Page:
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"Our Town" By James W. Tucker
Thursday, May 28, 1959
This Saturday is Memorial Day. This year, nothing sets it apart, either locally or nationally, from other Memorial Days. Last year, two more "Unknown Soldiers" were entombed at Arlington beside the representative of the men who gave their lives in World War I
. These two were veterans of World War II
. The national remained respectfully silent during the ceremonies attendant upon their entombment. The day of memory was unusually hallowed by this significant event.
Memorial Day in 1957 marked the dedication of the beautiful Marine Memorial
at Hampton Beach. There a graceful lady of granite, wreath of tribute in hand, gazes out in eternal vigil over the sea where many New Hampshire soldiers, sailors, Marines [and Merchant Marines] rest from the wars. It is an unusual monument marking a unique tribute of which our state and our town may well be proud. Its dedication on Memorial Day in 1957 gave added importance to the holiday.
But next Saturday is a run-of-the-mill Memorial Day with no outstanding events to distinguish it or to draw attention to its significance. Too many people will look upon it as merely the beginning of a long weekend of pleasure or of business. Too many people will avoid the responsibility which is theirs to regard the day seriously -- personally to observe it as a memorial to many over two million Americans who gave their lives in the wars our country has fought that we might enjoy freedom. Too many people will forget even to think about our obligation to the heroic men and women in whose honor sparsely attended services are held throughout the nation on Memorial Day.
Memorial Day Soliloquies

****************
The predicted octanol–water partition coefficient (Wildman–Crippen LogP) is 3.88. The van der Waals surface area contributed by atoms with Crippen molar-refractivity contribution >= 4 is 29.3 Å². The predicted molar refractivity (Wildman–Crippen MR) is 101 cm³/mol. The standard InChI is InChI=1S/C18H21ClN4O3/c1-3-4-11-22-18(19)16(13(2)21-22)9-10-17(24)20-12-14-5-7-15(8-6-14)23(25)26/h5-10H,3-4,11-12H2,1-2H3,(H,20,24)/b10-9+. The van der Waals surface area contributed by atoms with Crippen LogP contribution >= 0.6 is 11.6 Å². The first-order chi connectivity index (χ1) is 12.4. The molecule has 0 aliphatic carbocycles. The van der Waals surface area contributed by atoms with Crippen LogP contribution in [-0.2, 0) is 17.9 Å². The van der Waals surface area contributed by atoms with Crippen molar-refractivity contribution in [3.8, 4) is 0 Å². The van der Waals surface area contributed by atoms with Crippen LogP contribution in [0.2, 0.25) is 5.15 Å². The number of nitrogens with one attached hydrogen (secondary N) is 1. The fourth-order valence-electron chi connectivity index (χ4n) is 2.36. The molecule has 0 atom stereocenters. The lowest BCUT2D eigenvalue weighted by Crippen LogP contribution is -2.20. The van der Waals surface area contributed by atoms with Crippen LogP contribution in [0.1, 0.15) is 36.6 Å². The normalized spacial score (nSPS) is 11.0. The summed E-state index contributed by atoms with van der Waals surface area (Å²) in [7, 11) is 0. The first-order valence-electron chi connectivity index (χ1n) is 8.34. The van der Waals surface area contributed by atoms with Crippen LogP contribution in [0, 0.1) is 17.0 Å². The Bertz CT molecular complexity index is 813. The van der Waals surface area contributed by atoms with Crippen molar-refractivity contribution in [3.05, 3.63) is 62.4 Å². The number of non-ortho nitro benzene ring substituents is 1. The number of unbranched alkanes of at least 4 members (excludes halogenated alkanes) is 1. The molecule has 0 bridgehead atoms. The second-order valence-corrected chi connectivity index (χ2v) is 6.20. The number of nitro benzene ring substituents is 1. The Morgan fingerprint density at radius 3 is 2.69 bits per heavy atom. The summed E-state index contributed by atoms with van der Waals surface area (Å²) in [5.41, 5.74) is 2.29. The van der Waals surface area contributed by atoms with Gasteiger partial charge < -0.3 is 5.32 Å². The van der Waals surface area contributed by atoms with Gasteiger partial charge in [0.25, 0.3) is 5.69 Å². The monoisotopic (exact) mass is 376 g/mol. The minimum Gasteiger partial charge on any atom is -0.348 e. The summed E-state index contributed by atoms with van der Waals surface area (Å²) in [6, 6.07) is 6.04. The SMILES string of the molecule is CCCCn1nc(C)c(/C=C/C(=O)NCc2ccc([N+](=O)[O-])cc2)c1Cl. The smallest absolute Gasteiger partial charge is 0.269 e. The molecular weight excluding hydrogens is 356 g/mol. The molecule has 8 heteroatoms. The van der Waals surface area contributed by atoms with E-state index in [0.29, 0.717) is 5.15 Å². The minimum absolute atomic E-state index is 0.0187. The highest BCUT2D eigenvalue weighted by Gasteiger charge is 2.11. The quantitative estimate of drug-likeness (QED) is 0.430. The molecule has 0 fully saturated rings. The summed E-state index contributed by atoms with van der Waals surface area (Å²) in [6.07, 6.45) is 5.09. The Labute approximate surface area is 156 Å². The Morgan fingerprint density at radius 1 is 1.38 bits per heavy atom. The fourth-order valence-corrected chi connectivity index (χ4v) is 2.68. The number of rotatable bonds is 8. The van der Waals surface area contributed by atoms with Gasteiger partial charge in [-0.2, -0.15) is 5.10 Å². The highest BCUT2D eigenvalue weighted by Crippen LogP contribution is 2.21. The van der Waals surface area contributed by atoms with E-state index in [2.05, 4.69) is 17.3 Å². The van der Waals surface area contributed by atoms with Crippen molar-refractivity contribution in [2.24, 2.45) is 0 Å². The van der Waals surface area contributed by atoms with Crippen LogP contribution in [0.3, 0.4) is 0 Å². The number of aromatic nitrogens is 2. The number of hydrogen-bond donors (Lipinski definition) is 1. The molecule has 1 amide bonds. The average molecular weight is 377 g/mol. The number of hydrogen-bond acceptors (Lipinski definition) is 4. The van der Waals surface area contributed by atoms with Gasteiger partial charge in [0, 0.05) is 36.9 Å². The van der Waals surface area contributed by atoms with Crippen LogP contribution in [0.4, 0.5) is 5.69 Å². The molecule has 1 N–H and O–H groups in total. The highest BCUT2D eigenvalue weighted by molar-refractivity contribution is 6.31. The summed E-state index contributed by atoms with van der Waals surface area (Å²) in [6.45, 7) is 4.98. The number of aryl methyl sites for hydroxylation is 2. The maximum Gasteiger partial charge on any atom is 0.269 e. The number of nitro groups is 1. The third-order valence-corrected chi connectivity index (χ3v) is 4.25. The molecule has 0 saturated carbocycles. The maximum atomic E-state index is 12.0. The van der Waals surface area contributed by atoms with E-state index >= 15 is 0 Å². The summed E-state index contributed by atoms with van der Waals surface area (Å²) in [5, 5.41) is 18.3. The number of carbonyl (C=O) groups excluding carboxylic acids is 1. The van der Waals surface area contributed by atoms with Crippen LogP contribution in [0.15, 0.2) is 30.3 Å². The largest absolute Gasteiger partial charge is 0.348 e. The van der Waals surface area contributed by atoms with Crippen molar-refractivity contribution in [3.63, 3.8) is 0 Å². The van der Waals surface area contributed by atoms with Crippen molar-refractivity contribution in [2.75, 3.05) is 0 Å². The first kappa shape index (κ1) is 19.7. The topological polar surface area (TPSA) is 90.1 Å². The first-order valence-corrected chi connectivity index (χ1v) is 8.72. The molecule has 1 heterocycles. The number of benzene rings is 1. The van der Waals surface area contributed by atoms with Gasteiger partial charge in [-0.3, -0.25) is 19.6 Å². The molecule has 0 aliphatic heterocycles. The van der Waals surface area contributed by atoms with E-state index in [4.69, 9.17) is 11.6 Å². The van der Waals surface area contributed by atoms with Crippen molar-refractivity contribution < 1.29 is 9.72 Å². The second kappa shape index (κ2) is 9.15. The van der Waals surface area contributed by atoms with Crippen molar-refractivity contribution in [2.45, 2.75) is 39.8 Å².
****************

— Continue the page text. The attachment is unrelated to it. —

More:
What an outstanding Memorial Day this Saturday would be if all citizens decided they would take an hour on that occasion to consider well their individual responsibilities in the light of conditions at home and abroad -- take an hour in which to reflect soberly on national and foreign affairs as their personal tribute to the dead of all our nation's wars! There could be no greater tribute.
At Geneva, the Western representatives of hope and freedom, who believe in the integrity of the individual as a creature of God, are hopelessly deadlocked with the cohorts of Communism who believe in a Godless state which is superior to and master of the individual. How long it will take the Western World to become convinced that Communism is a conspiracy for world domination that will never be deterred from its goal, is an unanswered question for which every citizen has a degree of responsibility. Can it be that we are afraid to face the naked issue?
Communism has no compunction about the manner in which it achieves an end. Obligations and contracts are made only to be broken at any convenient time. Whole nations are held in abject slavery and others are threatened with enslavement. Our country is ringed around with Soviet submarines engaged in spying activities and in maneuvers designed to make them invincible in case a "hot" war should break out. And it is with these bloody-handed, unscrupulous, lying murderers that we negotiate endlessly and hopelessly on all levels of government. Every citizen has a responsibility to think of these things and Memorial Day is a proper occasion for such thinking.
And with citizenship responsibility for considering events in the international field, goes the equal responsibility for the consideration of national affairs -- taxes, living costs, inflation, pressure blocks in Congress, labor racketeers, crime, integration, public schools, civil rights, bigotry -- all these divisive topics which tend to destroy the solidarity of our nation when we should be presenting a united front against the machinations of Godless Communism. Memorial Day is a fitting occasion to think of these things also.
The Three R's